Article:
Mahim Beach Clean Up

A look at the work at the Mahim Beach Clean up in Mumbai – the work so far, the problems, and how you can help! 

When we started Beanstalk, we always knew that we wanted it to be environmentally conscious. And just practicing green ways in the office wasn’t enough. It is no secret that humans on a whole are using earth’s utilities a lot faster than it can sustain. Waste generation is through the roof, and there just isn’t enough in place to successfully recycle or even dispose our daily waste.

On our travels, we see pristine beaches, and have that sense of never wanting to leave. Just sitting back and enjoying the sound of the waves, gazing off into the distant horizon. The seas and oceans are a gigantic world of wonder, with mesmerising colours, and beautiful marine life. So when we see beaches and water bodies buried in plastic, and marine animals dying due to this callousness, it breaks our heart.

American nature photographer Justin Hofman took this heartbreaking photograph of a tiny seahorse grasping onto a pink ear bud in murky water. PHOTO: INSTAGRAM/ JUSTINHOFMAN

 

Hence, we took upon the cause of the fight against plastic, particularly at our beaches and water bodies. While reading about the great work of groups like 4Ocean, we wondered how we too could join this battle. That’s when we came across the Mahim Beach Clean Up.

The Beach Clean Up

Indranil and Rabia, residents at a building on Mahim beach, and pioneers of the Mahim beach clean up, were appalled by the condition of the beach behind their home. Waste was spread across the entire length of the beach, with piles of plastic rising up to above the shin! When constant calls to the local authorities didn’t work, the couple put on a pair of gloves and got to work themselves. Since then, they’ve had a lot of support in their cause, but there’s still a long way to go.

“When we started 35 weeks ago, we did not know how long it would take, but we knew there has to be a start. We’ve had a day where a corporate takes interest and brings 200 volunteers, and there’s been days when there’s just the two of us cleaning the beach. On an average, we have around 4 – 5 people join us every weekend. While we have seen this make a big difference in how the beach used to be and how it is now, there is still a LOT of work to be done. We need more volunteers, funds to help put up no littering signs, to paint walls on this stretch to that effect, and to purchase equipment. The biggest fund raising goal is to get a ploughing tractor that would help us remove the waste that is lodged deep in the sand, and is extremely difficult to remove manually. Our dream is to make this a beach that people come to admire and relax at.”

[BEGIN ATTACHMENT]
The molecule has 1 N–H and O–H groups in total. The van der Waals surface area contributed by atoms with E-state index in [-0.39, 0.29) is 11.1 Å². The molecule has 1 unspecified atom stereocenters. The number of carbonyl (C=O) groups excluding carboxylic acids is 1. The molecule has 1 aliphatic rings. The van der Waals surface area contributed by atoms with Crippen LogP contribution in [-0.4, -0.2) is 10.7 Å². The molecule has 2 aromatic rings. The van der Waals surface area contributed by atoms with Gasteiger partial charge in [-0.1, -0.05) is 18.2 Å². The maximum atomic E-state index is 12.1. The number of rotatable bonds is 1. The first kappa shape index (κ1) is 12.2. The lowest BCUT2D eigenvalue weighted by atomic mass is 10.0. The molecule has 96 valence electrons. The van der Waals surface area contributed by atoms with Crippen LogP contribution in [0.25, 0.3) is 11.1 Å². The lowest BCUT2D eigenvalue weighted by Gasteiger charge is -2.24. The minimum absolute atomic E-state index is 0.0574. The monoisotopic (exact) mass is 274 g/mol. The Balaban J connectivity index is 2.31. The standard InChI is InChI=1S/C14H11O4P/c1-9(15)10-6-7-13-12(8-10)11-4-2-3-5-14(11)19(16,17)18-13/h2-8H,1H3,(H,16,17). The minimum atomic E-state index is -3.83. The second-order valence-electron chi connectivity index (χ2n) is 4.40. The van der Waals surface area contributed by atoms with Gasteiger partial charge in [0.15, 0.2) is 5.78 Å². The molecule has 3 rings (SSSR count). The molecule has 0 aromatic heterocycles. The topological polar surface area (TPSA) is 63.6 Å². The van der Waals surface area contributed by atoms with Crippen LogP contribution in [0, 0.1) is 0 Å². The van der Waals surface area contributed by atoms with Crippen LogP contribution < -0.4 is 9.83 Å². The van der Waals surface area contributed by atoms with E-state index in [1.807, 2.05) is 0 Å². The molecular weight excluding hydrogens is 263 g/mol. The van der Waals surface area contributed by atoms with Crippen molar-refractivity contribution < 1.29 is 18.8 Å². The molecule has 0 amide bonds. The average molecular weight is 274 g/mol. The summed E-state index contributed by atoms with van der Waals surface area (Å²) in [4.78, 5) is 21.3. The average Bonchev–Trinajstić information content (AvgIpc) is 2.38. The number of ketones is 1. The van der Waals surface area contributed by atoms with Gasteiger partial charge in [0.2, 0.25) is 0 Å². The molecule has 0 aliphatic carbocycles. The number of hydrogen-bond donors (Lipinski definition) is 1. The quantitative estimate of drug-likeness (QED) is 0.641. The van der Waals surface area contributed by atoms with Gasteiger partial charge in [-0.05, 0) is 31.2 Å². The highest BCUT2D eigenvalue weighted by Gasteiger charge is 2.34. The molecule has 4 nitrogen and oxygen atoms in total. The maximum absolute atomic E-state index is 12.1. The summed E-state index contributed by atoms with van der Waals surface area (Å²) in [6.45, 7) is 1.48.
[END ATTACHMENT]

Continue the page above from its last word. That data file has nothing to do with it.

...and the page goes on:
Volunteers helping clean the beach, against the beautiful backdrop of the Sea Link. If given proper attention, the stretch can be a popular hotspot for locals and tourists. It’s definitely Instagram worthy! 

The Challenges

Citing the lack of support and callousness from the authorities, they added that a lot of the help needs to come from the BMC and its contractors. “On a 5km beach stretch, the contractor has promised 16 workers. While that in itself is extremely less, we have rarely ever seen more than 6 people. We need to constantly follow up and monitor their work, and yet there have been times when a full week goes by without any garbage collection. This results in the beach going back to a worse condition than it had been in, after all the work the volunteers put in on the previous weekend. The major source of pollution for the beach comes from the Mithi river outlet flowing into the sea. There have been talks to put a mesh there, but that’s all it has been – talks. This has been long overdue and the authorities need to be expedite this urgently. The recently appointed assistant Municipal Commissioner, Mr. Ashok G. Khairnar, has been really helpful though, and we are hopeful of this being a great addition to our efforts.”

An image of the beach after the BMC contractors ignored their work for a week. All the hard work from the previous weekend was undone.

How You Can Help

Anyway you see fit! You can help by lending a hand at the beach clean up drives (details at the end), donate to the cause, get your office or community to organise a fun beach clean up day, help reach out to people who can help with better support from authorities, or anything else that you can think of – we are open to all ideas. Of course, we need to reduce the amount of waste we create to begin with, so saying no to single use items and plastic in your day to day life would be of great help. Yes, every single act helps.

We admit that it took us a while to attend our first beach clean up, but we’ve gone every weekend since our first.  We’ve managed to get a lot of friends & family to join us as well. The clean up itself is actually a lot of fun, conversing with a great view of the sea and sea link, and it’s a great work out too!

The beach clean up takes place every Saturday and Sunday morning from 8 am to 10 am. Entry is next to Al Bahr CHS on Veer Savarkar Marg. Gloves are provided, and you are advised to wear comfortable clothing and carry drinking water. You can reach out to Mahim Beach Clean Up on Facebook and Twitter, or contact us.

These children found a tiny clean spot and set up a pitch. Fielding is still in the garbage though. Imagine an entire clean stretch as a playground!

Karn Rateria

An experiential travel professional and sports consultant. 20 countries and counting. Love new experiences. Instagram - @KarnRateria

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